A Cautionary Tale from Florida: Horse Contracts Strangles

Here's something to get you by the reins: a recent case of strangles in a Florida horse has sparked concern among horse owners and equine professionals alike. For those who might not know, strangles is a highly contagious bacterial infection specifically caused by Streptococcus equi subspecies equi, according to information provided by the Equine Disease Communication Center (EDCC).

Unraveling the Mystery of Strangles

If you are picturing the disease with a somewhat macabre curiosity, rest assured, it's not as violent as it sounds! The term strangles references the typical symptom of swollen lymph nodes around the neck, possibly causing difficulty in swallowing. It is pretty much like how we feel when we have a severe throat infection, but for horses. Other symptoms include fever, nasal discharge, coughing, and muscle swelling.

The Tale of the Quarantined Horse

Back to our patient zero - the unfortunate Floridan horse diagnosed with strangles is now under a strict quarantine, hoof and all. Two other horses in close proximity have also been exposed to the infection, adding further layers of complexity to the situation.

Vaccination and Other Preventive Measures

No doubt, such an incident serves as a stern reminder of the importance of maintaining good equine health. Vaccination is one of the primary preventive measures against strangles, though it's not an ironclad protection, as you might giddyup to believe. The vaccine isn't always effective, and horses can remain infectious for six weeks post-recovery. However, don't let this leave you long-faced; every little precaution, like quarantining affected horses and maintaining good stable hygiene, can significantly help prevent the spread of the disease.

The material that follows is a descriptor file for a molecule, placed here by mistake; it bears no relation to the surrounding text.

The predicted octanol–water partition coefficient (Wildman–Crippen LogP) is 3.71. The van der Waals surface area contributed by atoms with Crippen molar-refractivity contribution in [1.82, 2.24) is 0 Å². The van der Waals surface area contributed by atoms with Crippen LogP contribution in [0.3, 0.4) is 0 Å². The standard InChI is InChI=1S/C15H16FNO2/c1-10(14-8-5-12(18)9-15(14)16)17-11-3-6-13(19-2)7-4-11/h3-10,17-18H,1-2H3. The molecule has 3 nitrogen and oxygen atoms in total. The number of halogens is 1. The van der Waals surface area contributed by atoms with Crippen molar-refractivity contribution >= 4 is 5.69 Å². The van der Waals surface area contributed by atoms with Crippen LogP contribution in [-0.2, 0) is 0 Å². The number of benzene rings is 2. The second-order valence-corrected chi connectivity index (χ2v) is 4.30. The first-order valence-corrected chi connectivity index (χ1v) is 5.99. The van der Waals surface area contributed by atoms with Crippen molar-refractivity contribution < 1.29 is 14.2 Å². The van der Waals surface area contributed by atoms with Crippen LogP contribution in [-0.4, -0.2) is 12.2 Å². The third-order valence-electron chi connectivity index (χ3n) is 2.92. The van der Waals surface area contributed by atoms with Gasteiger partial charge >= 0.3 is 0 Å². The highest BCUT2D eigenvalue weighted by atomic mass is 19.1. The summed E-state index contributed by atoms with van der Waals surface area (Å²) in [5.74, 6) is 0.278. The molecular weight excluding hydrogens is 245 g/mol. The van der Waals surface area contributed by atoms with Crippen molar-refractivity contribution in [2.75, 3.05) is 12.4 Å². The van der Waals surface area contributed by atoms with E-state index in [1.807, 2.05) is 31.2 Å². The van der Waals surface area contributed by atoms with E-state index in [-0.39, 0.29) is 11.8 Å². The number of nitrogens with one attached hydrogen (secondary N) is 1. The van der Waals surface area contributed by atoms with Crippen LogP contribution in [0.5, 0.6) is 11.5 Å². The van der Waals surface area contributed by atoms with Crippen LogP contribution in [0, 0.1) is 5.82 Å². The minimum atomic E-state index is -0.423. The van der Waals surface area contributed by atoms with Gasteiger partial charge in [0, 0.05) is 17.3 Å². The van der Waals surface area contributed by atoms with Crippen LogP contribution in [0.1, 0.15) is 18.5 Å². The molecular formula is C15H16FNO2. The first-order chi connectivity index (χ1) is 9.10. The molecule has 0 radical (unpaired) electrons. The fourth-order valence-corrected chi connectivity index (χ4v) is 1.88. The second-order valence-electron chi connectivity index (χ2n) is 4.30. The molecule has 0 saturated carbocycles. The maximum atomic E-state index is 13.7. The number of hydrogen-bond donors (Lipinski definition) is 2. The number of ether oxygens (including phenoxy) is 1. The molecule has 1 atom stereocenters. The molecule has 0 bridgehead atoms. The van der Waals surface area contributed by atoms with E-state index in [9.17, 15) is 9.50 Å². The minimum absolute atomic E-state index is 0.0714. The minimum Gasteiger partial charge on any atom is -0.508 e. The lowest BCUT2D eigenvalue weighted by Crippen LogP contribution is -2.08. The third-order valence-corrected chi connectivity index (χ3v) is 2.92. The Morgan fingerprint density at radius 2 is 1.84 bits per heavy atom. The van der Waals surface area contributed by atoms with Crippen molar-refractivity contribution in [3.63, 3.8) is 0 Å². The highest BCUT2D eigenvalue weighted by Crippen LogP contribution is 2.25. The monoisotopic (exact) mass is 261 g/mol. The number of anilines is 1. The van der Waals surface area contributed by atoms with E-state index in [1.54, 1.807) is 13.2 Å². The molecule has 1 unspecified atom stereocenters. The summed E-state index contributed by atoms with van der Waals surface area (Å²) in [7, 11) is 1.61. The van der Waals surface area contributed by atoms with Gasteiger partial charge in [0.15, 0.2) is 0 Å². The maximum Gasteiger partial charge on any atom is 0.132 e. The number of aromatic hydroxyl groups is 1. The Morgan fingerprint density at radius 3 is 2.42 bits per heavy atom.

A Ray of Hope: Recovery and Antibiotic Treatment

Before you get on your high horse, strangles is not typically a death sentence for equines. Most horses can recover fully from strangles within three to four weeks. Strangles can saddle horse owners with the dilemma of whether to use antibiotics for treatment, as they can hinder the development of immunity in infected horses. But, in more severe cases, they may be the best courses of treatment available.

Looking Beyond The Horizon: Future Research

Such instances inevitably stirrup interest in further research about this disease. A more detailed understanding of the frequency of strangles cases in Florida and across the US, the effectiveness of available vaccines, potential breakthroughs in treatments, and the long-term impact of strangles on a horse's health and performance can help shape future best practices in equine care and management.

In the meantime, remember to saddle up, stay informed, keep an eye out for signs of discomfort in your horses, and leave no stone unturned when it's their health at stake.

Source: EDCC